I had to put on a dress to go with this one: lambswool, made in Hong Kong, with hand-sewn beadwork all over it and hooks and eyes (also sewn on by hand) instead of buttons. How many hours of labor went into this one? I don’t have a clear memory of my mother wearing it, though I know she must have, to a wedding or other special occasion.
More delicate, more feminine, than most everything I wear–aside from skating dresses. Had I skated as a child, my mother would have enjoyed seeing me in so many fancy dresses. I was, I’m afraid, a bit of a tomboy, the youngest of three daughters and the one most resistant to dressing like a girl. She made me wear a white dress with puffy sleeves and petticoats for my first fourth-grade band concert; it made me feel like a cream puff. Then she gave up. Wool and synthetic clothing aggravated my childhood eczema, so she allowed an all-cotton wardrobe. I favored denim everything, faded sundresses, polo shirts paired with corduroys and khakis in dull colors. Even as an adult I remember her saying “Are you going to wear THAT?” as I headed out to a conference in a too-casual shirt and pants.
My chosen sport was gymnastics, where even the prettiest leotard was soon covered in chalk dust and streaked with sweat; I later took up running, which meant more sweatshirts and t-shirts (this was the era before bright colors and neat-fitting running clothes). My desire for cotton and comfort was compounded by feminism, which I mobilized out of pure self-interest to justify wearing the most comfortable clothing possible. I remember arguing with my sister over whether buying lingerie with scratchy lace on it constituted a form of ideological gender oppression (not in those terms, but you get the drift).
How things have changed. I confess that I have spent hours looking at skating dresses online and I have a closet full of dresses, some of which cost more than my wedding dress (but that was decades ago and that’s another story). In my own defense, some of this came about because of the difficulty I had finding skating dresses for our first Adult Nationals (2010). Everything seemed designed and sized for pre-teens. Since Jim and I were competing in Silver Dance that year and had four compulsories, I had to get several dresses; I wound up wearing the same dress for the Foxtrot and Tango and still joke that that fashion choice is why our scores on the Foxtrot were not as strong as the other dances. (Though in retrospect that doesn’t make sense, since we skated the Foxtrot first; maybe our good scores on the Tango were because I had the guts to wear the same dress???)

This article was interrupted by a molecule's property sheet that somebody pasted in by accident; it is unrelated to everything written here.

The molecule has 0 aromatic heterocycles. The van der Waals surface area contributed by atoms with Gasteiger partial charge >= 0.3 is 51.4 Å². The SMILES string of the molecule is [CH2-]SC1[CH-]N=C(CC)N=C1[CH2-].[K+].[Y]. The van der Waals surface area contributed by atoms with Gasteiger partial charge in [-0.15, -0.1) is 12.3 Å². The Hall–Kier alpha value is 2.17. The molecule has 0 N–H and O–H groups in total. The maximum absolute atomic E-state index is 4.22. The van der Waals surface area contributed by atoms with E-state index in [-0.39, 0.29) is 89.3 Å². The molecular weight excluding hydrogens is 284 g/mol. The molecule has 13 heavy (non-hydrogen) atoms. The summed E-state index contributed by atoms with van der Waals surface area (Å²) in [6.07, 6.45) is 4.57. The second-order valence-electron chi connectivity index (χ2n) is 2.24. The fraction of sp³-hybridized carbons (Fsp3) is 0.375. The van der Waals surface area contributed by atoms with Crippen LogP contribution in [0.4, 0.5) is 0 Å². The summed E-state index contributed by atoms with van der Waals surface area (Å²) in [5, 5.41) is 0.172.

Ordering dresses sight unseen, worrying about whether or not said dresses would arrive in time, returning them after they didn’t fit: this has been a crash course in why people spend the money to go custom. I have not yet done the custom dress route myself, but have rediscovered some sewing skills I had not used in a long time. I have also changed my take on lace, sequins, beads, ruffles, and other decorative touches. I used to dismiss them as not my thing, but now I can see how they change the entire look of my movement on ice, sometimes subtly, sometimes dramatically. And perhaps just as importantly, they change the way I feel while I’m skating, and it’s by no means oppressive. I would not feel diminished without them, but they do help me get into character and feel more brave and beautiful. These are special clothes–somebody put a lot of work into them so that they would look a certain way, and I take all of that care out with me onto the ice.
One of my friends at the rink taught me great lessons about skating style. A former Ice Follies performer, Marion skated well into her eighties with grace and flair. When I was venting about my anxieties before the competition, she lent me some dresses to try out, and gave me a memorable piece of advice when I was trying out that Foxtrot/Tango dress at a social dance session. I was really uncomfortable in it, since it had a very ruffled double skirt and a very low-cut back–and it was relentlessly sequined. Marion watched me skate around for a few minutes, then whispered to me, “You have to wear it like you own it.”
Marion died last year, and I miss her lovely smile and her greeting: “So how is Jo today?” Looking at this sweater, I am reminded of her as well as my mother: beautiful women who never shied away from beads, color, glitter, and a ruffle–or two–for that special occasion.